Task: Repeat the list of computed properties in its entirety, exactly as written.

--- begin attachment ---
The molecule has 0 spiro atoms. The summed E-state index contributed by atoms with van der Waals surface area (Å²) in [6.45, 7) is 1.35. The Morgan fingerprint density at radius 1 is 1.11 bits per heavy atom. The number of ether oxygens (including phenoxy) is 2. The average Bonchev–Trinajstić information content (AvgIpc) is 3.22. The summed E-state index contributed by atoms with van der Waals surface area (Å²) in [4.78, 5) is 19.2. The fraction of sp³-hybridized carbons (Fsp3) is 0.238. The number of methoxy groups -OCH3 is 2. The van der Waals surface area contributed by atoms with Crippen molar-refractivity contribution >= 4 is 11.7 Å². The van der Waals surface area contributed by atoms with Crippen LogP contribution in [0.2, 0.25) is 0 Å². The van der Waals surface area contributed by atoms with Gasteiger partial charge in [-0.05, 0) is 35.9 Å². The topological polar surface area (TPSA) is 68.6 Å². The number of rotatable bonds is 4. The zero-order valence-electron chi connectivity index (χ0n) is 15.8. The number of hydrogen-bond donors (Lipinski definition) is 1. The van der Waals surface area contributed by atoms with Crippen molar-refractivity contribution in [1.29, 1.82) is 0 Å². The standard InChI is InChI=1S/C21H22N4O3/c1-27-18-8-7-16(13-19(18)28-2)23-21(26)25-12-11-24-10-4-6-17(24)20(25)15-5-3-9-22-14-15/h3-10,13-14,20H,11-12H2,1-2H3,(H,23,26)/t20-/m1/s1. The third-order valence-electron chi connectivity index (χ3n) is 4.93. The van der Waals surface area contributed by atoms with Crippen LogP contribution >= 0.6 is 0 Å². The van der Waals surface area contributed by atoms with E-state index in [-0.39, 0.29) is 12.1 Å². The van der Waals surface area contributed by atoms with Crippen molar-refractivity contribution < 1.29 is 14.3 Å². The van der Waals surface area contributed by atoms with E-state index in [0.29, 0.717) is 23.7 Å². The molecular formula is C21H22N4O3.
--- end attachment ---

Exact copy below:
The molecule has 0 spiro atoms. The summed E-state index contributed by atoms with van der Waals surface area (Å²) in [6.45, 7) is 1.35. The Morgan fingerprint density at radius 1 is 1.11 bits per heavy atom. The number of ether oxygens (including phenoxy) is 2. The average Bonchev–Trinajstić information content (AvgIpc) is 3.22. The summed E-state index contributed by atoms with van der Waals surface area (Å²) in [4.78, 5) is 19.2. The fraction of sp³-hybridized carbons (Fsp3) is 0.238. The number of methoxy groups -OCH3 is 2. The van der Waals surface area contributed by atoms with Crippen molar-refractivity contribution >= 4 is 11.7 Å². The van der Waals surface area contributed by atoms with Crippen LogP contribution in [0.2, 0.25) is 0 Å². The van der Waals surface area contributed by atoms with Gasteiger partial charge in [-0.05, 0) is 35.9 Å². The topological polar surface area (TPSA) is 68.6 Å². The number of rotatable bonds is 4. The zero-order valence-electron chi connectivity index (χ0n) is 15.8. The number of hydrogen-bond donors (Lipinski definition) is 1. The van der Waals surface area contributed by atoms with Crippen molar-refractivity contribution in [1.29, 1.82) is 0 Å². The standard InChI is InChI=1S/C21H22N4O3/c1-27-18-8-7-16(13-19(18)28-2)23-21(26)25-12-11-24-10-4-6-17(24)20(25)15-5-3-9-22-14-15/h3-10,13-14,20H,11-12H2,1-2H3,(H,23,26)/t20-/m1/s1. The third-order valence-electron chi connectivity index (χ3n) is 4.93. The van der Waals surface area contributed by atoms with Crippen LogP contribution >= 0.6 is 0 Å². The van der Waals surface area contributed by atoms with E-state index in [-0.39, 0.29) is 12.1 Å². The van der Waals surface area contributed by atoms with Crippen molar-refractivity contribution < 1.29 is 14.3 Å². The van der Waals surface area contributed by atoms with E-state index in [0.29, 0.717) is 23.7 Å². The molecular formula is C21H22N4O3.